“I know what his mindset was, but a bullet has no name,” Matthews said. “You know what he said to me? He said, ‘I didn’t even see the kids. All I kept seeing was my family getting guns pulled on them and money getting taken and my doors getting kicked in.’ I have to shake that s—t off. I can’t beat him up for it. He already admitted to where his head was. When he admitted that he was out of [line], I knew we got him.”

Thomas said the videos are a cry for help from Matthews and other Cure Violence members who are trying to break the cycle of revenge, adding that it was the appropriate time to reinforce concerns about gang violence and gun control in light of the upcoming election and President Obama’s ties to the city.

“It was actually really inspiring,” Thomas said. “[Matthews] is an incredible woman, and it was an amazing thing to watch and experience her doing that. I felt that as much as anyone could be in control, she was in control and had a lot of people’s respect.”

Matthews said control starts in the home with raising children and setting boundaries, including monitoring the consumption of violent content in media. Hines denies there is any evidence playing video games causes violent behavior. According to him, each game produced by Bethesda can be played with or without a violent solution, depending on the player’s preference. He said “Dishonored” is promoting choice rather than violence, but it is ultimately up to parents to control what content their children view.

“I have two boys,” Hines said. “I’m a huge advocate in that we have a very good system that runs through the Entertainment Software Ratings Board who provide and monitor how information is conveyed and displayed by video games in advertising, making sure parents understand the content of the games.”

Matthews said she was unaware of Bethesda’s involvement in the series, and that her children also play video games. She said her responsibility is to educate her children and make sure they understand that violent plotlines are not their reality.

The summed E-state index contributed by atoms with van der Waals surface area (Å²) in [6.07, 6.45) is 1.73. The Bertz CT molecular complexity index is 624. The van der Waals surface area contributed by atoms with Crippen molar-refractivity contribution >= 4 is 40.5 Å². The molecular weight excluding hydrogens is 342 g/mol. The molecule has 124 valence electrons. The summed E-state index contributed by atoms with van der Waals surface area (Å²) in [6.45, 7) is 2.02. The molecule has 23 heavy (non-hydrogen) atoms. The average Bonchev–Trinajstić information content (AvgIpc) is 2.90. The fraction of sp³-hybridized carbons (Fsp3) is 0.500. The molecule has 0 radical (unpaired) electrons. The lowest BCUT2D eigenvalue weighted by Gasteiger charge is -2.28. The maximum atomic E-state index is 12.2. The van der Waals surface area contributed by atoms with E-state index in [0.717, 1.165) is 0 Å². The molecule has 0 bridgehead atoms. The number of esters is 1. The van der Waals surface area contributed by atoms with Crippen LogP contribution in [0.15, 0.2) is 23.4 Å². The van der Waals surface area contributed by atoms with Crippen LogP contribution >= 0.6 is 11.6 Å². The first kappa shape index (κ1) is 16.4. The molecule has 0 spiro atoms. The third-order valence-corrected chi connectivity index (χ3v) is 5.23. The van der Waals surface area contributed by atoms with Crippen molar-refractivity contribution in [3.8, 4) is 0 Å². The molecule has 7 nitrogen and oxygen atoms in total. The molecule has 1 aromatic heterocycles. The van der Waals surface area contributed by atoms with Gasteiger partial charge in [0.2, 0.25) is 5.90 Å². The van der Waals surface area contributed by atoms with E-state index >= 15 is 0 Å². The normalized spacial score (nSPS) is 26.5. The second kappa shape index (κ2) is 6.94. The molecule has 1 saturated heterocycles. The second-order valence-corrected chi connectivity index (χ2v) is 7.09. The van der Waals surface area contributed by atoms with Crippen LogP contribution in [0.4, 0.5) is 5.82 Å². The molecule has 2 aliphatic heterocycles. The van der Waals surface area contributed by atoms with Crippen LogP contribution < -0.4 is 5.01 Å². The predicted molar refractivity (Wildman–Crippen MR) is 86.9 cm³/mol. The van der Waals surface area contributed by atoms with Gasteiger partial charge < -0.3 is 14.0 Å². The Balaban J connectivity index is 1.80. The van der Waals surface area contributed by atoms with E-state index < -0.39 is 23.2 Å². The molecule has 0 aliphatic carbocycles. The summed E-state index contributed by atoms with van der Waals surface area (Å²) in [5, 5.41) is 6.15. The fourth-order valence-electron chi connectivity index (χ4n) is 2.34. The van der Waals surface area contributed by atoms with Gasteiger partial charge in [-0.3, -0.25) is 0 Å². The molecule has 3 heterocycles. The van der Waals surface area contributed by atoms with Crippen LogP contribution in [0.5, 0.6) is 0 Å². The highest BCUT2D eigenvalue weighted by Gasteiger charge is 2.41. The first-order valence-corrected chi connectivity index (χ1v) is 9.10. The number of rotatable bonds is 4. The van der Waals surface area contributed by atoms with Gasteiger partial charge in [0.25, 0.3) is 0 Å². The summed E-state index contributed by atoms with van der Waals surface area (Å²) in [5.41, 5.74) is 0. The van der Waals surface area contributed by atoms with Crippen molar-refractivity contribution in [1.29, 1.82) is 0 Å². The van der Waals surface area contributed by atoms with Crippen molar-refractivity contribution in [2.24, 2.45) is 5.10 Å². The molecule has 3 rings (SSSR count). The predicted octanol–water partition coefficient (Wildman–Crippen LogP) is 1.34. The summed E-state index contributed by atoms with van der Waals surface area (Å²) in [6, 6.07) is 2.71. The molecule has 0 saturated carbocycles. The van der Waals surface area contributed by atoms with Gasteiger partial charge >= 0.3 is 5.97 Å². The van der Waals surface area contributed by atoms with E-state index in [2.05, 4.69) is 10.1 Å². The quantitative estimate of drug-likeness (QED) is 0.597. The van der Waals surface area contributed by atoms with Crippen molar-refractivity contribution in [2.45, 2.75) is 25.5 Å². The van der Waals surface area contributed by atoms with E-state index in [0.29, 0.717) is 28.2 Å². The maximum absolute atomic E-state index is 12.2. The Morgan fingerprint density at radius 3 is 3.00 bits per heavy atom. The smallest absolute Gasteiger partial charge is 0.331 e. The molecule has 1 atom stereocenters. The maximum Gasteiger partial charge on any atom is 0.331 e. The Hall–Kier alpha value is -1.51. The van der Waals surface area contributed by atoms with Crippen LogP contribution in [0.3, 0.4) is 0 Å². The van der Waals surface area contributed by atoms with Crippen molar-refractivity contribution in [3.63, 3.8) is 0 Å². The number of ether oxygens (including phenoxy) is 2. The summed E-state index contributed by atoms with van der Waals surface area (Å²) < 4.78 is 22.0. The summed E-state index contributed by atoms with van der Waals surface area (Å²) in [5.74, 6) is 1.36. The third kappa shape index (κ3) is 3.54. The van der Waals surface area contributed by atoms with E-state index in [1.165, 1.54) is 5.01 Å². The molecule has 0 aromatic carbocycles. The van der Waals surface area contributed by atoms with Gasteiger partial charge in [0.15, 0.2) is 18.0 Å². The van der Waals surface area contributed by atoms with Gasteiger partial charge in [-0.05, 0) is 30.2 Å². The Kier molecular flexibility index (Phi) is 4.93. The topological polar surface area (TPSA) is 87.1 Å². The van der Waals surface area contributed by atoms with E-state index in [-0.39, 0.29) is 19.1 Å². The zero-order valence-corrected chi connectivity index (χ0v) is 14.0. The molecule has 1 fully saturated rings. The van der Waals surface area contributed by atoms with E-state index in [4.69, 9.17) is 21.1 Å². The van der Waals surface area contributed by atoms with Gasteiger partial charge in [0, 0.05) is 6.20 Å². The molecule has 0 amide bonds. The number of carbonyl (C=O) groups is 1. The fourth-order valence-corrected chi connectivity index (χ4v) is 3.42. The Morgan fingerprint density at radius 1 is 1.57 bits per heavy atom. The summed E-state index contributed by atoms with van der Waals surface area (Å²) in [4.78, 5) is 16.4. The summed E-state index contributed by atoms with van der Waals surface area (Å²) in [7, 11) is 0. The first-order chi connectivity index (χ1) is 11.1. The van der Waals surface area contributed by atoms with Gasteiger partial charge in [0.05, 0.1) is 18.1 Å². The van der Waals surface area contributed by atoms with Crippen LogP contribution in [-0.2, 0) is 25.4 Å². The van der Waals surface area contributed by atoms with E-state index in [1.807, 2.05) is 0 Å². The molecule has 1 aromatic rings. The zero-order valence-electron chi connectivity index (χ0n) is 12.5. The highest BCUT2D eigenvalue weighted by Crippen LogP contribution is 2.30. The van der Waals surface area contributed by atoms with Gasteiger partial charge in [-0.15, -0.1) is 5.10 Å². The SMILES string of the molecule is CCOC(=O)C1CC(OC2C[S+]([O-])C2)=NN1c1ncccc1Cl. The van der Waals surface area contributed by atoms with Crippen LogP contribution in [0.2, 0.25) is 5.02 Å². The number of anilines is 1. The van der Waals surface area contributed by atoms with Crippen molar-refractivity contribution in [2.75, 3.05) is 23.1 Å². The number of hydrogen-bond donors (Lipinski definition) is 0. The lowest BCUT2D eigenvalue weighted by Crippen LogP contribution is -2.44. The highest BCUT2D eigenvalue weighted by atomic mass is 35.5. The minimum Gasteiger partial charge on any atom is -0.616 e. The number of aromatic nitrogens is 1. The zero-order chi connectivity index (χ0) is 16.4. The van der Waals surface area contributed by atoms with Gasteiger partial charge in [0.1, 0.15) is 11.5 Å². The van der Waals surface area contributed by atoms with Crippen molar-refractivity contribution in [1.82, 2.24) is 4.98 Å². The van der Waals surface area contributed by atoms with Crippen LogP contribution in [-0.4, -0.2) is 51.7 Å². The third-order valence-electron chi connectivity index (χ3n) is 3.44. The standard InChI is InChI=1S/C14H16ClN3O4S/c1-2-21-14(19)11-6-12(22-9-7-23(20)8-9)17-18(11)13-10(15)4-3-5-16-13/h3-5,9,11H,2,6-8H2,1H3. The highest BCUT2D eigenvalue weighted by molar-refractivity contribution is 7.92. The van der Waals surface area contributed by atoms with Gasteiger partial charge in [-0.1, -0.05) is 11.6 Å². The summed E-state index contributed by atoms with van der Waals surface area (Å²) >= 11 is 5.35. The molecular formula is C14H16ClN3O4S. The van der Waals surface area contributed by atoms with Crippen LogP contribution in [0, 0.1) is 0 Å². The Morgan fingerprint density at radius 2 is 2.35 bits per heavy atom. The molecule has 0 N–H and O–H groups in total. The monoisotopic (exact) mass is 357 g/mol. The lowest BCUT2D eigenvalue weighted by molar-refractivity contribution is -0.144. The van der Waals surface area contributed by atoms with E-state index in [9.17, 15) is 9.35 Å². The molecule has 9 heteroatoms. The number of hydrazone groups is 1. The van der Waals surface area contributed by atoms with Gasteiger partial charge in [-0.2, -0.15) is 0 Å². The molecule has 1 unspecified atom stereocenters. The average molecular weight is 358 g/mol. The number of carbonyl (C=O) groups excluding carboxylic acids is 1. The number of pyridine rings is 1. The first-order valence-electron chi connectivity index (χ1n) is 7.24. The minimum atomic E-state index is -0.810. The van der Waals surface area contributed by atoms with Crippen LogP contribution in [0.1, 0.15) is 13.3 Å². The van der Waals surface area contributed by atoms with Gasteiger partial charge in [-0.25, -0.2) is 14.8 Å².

Empathy and educating one’s self about particular neighborhoods and violence is a crucial part of defusing situations that people like Matthews are willing to challenge themselves with, CVI’s Hardiman said. Matthews agrees, noting it’s typical to work with co-workers at Cure Violence who once were willing to kill her before being “interrupted” but are now her “brothers” in promoting peace.

Six years ago, Matthews was recruited to the Cure Violence team by the Englewood office’s program manager, James Highsmith, whom she knew from her street life. He took her on her first mediation in which

the mother of a student called and said her son was being bullied at school and was planning to commit a shooting.

“When [Highsmith] called me, I thought it was [to talk] about past life experience,” Matthews said. “He asked if I could track this little guy down. I didn’t even sit back to talk to my husband. I said yes. It’s worth it because I’m a mother. So when a mother calls, and these young guys are out here struggling, I can’t help but get my ass up and get my ass out in the street and help.”

Thomas said he believes the film is a new way to help people become involved with curing violence. He said this film is different from his other work because it has a clearer purpose and statement about involvement in the community and living with the possibility of being shot every day. For Cure Violence workers, “interrupting” is their livelihood. It’s not about the money, but the cause they believe in, Thomas added.

Hardiman said the organization takes real action to promote change in violent behavior through personal outreach, rather than simply talking about it. Working as a team, interrupters stop violence on the street while outreach workers handle the aftermath by helping reformed offenders get jobs and go back to school. These teams are continually trained in conflict resolution strategies and role-playing to perform the job.In 2011, CVI employees spent approximately 40,000 hours with high-risk youth and

successfully mediated 946 conflicts, according to Hardiman. Afterward, offenders are monitored for nearly a year to help them break the cycle. Former offenders meet with CVI workers on the street, at their offices and occasionally for dinner to provide progress updates and report impending or immediate situations.

“I do believe [violence] can be cured,” Matthews said. “Look at me. My life was on the path of destruction. My life wasn’t destroyed, but I could’ve made sure that I continued that destructive path when someone came and intervened … All we ask is for fairness and equality.”